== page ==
Slowly but surely, the fallout from the meltdown in the financial and real estate sectors is showing up in the Courts of Appeal. This next sentence is a bit tricky, so watch my hands carefully. In Bank of America v. Superior Court (Ronald) (August 24, 2011), the Court of Appeal (Second Appellate District, Division Three) considered whether borrowers that obtained Countrywide-originated home loans could state fraudulent concealment claims against Countrywide because Countrywide sold investors (not the borrowers) pools of mortgages at inflated values, resulting in the destruction of the housing market and subsequent loss of home values across California. That is a spectucular theory. But the Court of Appeal didn't think so:
Due to the generalized decline in home values which affects all homeowners (borrowers of Countrywide, borrowers who dealt with other lenders, and homeowners who owned their homes free and clear), there is no nexus between Countrywide's alleged fraudulent concealment of its scheme to bilk investors and the diminution in value of the instant borrowers' properties.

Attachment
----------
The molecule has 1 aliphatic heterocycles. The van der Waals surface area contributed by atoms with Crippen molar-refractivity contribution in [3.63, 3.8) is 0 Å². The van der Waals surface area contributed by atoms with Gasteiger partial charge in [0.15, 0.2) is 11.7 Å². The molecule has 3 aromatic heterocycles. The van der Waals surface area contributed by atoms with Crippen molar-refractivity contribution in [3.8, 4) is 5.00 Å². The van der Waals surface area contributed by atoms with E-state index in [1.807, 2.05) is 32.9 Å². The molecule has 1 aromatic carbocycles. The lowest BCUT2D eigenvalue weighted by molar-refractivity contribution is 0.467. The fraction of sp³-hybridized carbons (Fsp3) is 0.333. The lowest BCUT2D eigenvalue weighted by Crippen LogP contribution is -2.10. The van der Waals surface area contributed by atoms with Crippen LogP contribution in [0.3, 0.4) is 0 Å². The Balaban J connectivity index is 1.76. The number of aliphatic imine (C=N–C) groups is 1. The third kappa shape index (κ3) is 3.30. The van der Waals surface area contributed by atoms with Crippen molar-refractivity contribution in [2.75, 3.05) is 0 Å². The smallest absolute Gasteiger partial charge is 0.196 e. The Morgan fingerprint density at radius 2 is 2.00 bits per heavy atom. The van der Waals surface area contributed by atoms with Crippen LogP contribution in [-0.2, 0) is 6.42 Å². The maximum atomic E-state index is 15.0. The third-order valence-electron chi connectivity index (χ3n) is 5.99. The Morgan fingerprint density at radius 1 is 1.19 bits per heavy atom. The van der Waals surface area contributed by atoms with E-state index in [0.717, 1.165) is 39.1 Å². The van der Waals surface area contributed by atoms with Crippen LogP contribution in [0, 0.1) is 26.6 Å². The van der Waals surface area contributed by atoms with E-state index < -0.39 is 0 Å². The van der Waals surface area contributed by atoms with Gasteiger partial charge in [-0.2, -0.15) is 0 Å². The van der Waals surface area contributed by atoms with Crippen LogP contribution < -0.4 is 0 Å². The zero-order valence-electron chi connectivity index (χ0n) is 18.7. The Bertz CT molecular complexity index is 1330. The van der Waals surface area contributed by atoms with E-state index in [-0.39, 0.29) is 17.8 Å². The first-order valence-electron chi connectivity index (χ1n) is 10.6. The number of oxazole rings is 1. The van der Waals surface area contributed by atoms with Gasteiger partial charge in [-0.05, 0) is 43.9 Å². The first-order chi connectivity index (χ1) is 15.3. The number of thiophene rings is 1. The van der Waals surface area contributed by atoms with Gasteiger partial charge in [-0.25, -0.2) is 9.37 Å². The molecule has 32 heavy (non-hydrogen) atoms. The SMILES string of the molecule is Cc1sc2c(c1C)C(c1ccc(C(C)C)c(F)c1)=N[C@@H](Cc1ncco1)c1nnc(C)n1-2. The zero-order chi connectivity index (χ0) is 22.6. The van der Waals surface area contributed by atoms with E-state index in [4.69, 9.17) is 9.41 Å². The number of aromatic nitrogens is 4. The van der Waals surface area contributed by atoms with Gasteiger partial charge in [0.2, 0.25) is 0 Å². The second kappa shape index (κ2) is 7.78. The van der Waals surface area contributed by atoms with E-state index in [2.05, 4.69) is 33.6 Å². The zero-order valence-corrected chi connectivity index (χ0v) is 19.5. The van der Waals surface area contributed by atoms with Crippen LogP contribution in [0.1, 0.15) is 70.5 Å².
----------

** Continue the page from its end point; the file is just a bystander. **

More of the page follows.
Slip op., at 2. The Court examined the inentional tort of fraudulent concealment, finding that, on the facts, the theory failed for several reasons:
"Although 'inferentially, everyone has a duty to refrain from committing intentionally tortious conduct against another' [citation], it does not follow that one who intends to commit a tort owes a duty to disclose that intention to his or her intended victim. The general duty is not to warn of the intent to commit wrongful acts, but to refrain from committing them. We are aware of no authority supporting the imposition of additional liability on an intentional tortfeasor for failing to disclose his or her tortious intent before committing a tort." (Id. at p. 338; accord Deteresa v. American Broadcasting Companies, Inc. (9 th Cir. 1997) 121 F.3d 460, 467-468 [even if audiotaping and videotaping were wrongful, defendant was not liable for failing to disclose its intention to commit those wrongful acts]; In re MRU Holdings Securities Litigation (S.D.N.Y. 2011) 769 F.Supp.2d 500, 515 [it is "'rather circular' to say that . . . Defendants 'committed fraud by concealing their intent to commit fraud'"].)
Slip op., at 11. The Court then found defects in causation, explaining that essentially all homeowers suffered a loss in equity when the overall market declined, whether borrower with Countrywide or not. Although the comment at the end about how the holding is limited in nature, focused solely on the viability of the claim as alleged, suggests that, deep down, the Justices might actually believe that Countrywide had a major hand in the real estate implosion in some meaningful way. Of course, that's my fantastical speculation and not reflective of any actual insight or knowledge on my part.